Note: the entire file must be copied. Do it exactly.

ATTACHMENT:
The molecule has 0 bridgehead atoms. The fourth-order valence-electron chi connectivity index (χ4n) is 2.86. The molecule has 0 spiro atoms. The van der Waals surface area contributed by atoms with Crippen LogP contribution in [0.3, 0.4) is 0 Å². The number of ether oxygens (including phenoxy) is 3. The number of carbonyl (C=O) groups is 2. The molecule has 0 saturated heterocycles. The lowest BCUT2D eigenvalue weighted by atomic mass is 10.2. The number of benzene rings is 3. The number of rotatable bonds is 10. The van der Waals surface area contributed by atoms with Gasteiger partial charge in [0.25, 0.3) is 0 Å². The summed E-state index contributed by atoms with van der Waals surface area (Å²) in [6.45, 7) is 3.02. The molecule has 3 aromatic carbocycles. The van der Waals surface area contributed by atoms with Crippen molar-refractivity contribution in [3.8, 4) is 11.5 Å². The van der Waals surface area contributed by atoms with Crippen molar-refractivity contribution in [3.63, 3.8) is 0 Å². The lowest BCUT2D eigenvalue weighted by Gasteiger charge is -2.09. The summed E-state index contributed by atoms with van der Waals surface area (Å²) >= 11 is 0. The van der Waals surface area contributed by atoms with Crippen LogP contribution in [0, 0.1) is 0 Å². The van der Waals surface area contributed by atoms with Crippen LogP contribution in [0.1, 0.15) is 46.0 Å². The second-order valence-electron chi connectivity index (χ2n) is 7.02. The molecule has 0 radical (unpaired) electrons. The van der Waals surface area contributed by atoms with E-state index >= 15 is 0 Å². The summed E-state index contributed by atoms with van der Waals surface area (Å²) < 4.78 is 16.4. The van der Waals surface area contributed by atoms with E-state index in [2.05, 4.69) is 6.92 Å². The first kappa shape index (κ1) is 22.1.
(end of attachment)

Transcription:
The molecule has 0 bridgehead atoms. The fourth-order valence-electron chi connectivity index (χ4n) is 2.86. The molecule has 0 spiro atoms. The van der Waals surface area contributed by atoms with Crippen LogP contribution in [0.3, 0.4) is 0 Å². The number of ether oxygens (including phenoxy) is 3. The number of carbonyl (C=O) groups is 2. The molecule has 0 saturated heterocycles. The lowest BCUT2D eigenvalue weighted by atomic mass is 10.2. The number of benzene rings is 3. The number of rotatable bonds is 10. The van der Waals surface area contributed by atoms with Gasteiger partial charge in [0.25, 0.3) is 0 Å². The summed E-state index contributed by atoms with van der Waals surface area (Å²) in [6.45, 7) is 3.02. The molecule has 3 aromatic carbocycles. The van der Waals surface area contributed by atoms with Crippen molar-refractivity contribution in [3.8, 4) is 11.5 Å². The van der Waals surface area contributed by atoms with Crippen molar-refractivity contribution in [3.63, 3.8) is 0 Å². The lowest BCUT2D eigenvalue weighted by Gasteiger charge is -2.09. The summed E-state index contributed by atoms with van der Waals surface area (Å²) >= 11 is 0. The van der Waals surface area contributed by atoms with Crippen LogP contribution in [0, 0.1) is 0 Å². The van der Waals surface area contributed by atoms with Crippen LogP contribution in [0.1, 0.15) is 46.0 Å². The second-order valence-electron chi connectivity index (χ2n) is 7.02. The molecule has 0 radical (unpaired) electrons. The van der Waals surface area contributed by atoms with E-state index >= 15 is 0 Å². The summed E-state index contributed by atoms with van der Waals surface area (Å²) < 4.78 is 16.4. The van der Waals surface area contributed by atoms with E-state index in [2.05, 4.69) is 6.92 Å². The first kappa shape index (κ1) is 22.1.